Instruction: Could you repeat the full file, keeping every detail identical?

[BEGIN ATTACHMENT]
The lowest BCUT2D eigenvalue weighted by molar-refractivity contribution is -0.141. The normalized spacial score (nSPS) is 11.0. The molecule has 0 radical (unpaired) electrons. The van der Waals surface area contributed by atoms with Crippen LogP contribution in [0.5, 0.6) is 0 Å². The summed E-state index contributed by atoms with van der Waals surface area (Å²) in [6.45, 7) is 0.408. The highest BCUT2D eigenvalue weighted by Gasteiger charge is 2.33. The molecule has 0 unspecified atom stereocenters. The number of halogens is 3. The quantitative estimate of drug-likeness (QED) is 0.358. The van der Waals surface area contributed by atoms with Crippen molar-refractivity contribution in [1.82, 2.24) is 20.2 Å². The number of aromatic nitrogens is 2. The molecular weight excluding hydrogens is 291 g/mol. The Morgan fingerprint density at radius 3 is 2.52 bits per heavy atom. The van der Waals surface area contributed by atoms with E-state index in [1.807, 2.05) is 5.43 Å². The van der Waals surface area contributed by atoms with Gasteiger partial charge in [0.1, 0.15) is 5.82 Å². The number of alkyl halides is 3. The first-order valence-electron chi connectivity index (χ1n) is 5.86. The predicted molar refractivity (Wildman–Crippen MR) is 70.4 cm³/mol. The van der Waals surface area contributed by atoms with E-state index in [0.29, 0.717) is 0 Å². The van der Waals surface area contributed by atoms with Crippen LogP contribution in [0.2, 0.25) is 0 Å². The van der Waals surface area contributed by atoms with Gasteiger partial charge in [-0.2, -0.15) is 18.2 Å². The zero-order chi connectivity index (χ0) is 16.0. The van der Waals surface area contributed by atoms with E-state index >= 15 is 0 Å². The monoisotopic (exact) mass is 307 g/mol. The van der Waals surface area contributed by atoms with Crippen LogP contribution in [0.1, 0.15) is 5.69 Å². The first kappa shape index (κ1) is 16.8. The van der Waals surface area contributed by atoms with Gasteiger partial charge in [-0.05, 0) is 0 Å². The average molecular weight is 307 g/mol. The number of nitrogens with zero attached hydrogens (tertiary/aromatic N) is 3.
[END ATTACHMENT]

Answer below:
The lowest BCUT2D eigenvalue weighted by molar-refractivity contribution is -0.141. The normalized spacial score (nSPS) is 11.0. The molecule has 0 radical (unpaired) electrons. The van der Waals surface area contributed by atoms with Crippen LogP contribution in [0.5, 0.6) is 0 Å². The summed E-state index contributed by atoms with van der Waals surface area (Å²) in [6.45, 7) is 0.408. The highest BCUT2D eigenvalue weighted by Gasteiger charge is 2.33. The molecule has 0 unspecified atom stereocenters. The number of halogens is 3. The quantitative estimate of drug-likeness (QED) is 0.358. The van der Waals surface area contributed by atoms with Crippen molar-refractivity contribution in [1.82, 2.24) is 20.2 Å². The number of aromatic nitrogens is 2. The molecular weight excluding hydrogens is 291 g/mol. The Morgan fingerprint density at radius 3 is 2.52 bits per heavy atom. The van der Waals surface area contributed by atoms with E-state index in [1.807, 2.05) is 5.43 Å². The van der Waals surface area contributed by atoms with Gasteiger partial charge in [0.1, 0.15) is 5.82 Å². The number of alkyl halides is 3. The first-order valence-electron chi connectivity index (χ1n) is 5.86. The predicted molar refractivity (Wildman–Crippen MR) is 70.4 cm³/mol. The van der Waals surface area contributed by atoms with E-state index in [0.29, 0.717) is 0 Å². The van der Waals surface area contributed by atoms with Crippen LogP contribution in [0.2, 0.25) is 0 Å². The van der Waals surface area contributed by atoms with Gasteiger partial charge in [-0.2, -0.15) is 18.2 Å². The zero-order chi connectivity index (χ0) is 16.0. The van der Waals surface area contributed by atoms with E-state index >= 15 is 0 Å². The monoisotopic (exact) mass is 307 g/mol. The van der Waals surface area contributed by atoms with Crippen LogP contribution in [0.1, 0.15) is 5.69 Å². The first kappa shape index (κ1) is 16.8. The van der Waals surface area contributed by atoms with Gasteiger partial charge in [-0.05, 0) is 0 Å². The average molecular weight is 307 g/mol. The number of nitrogens with zero attached hydrogens (tertiary/aromatic N) is 3.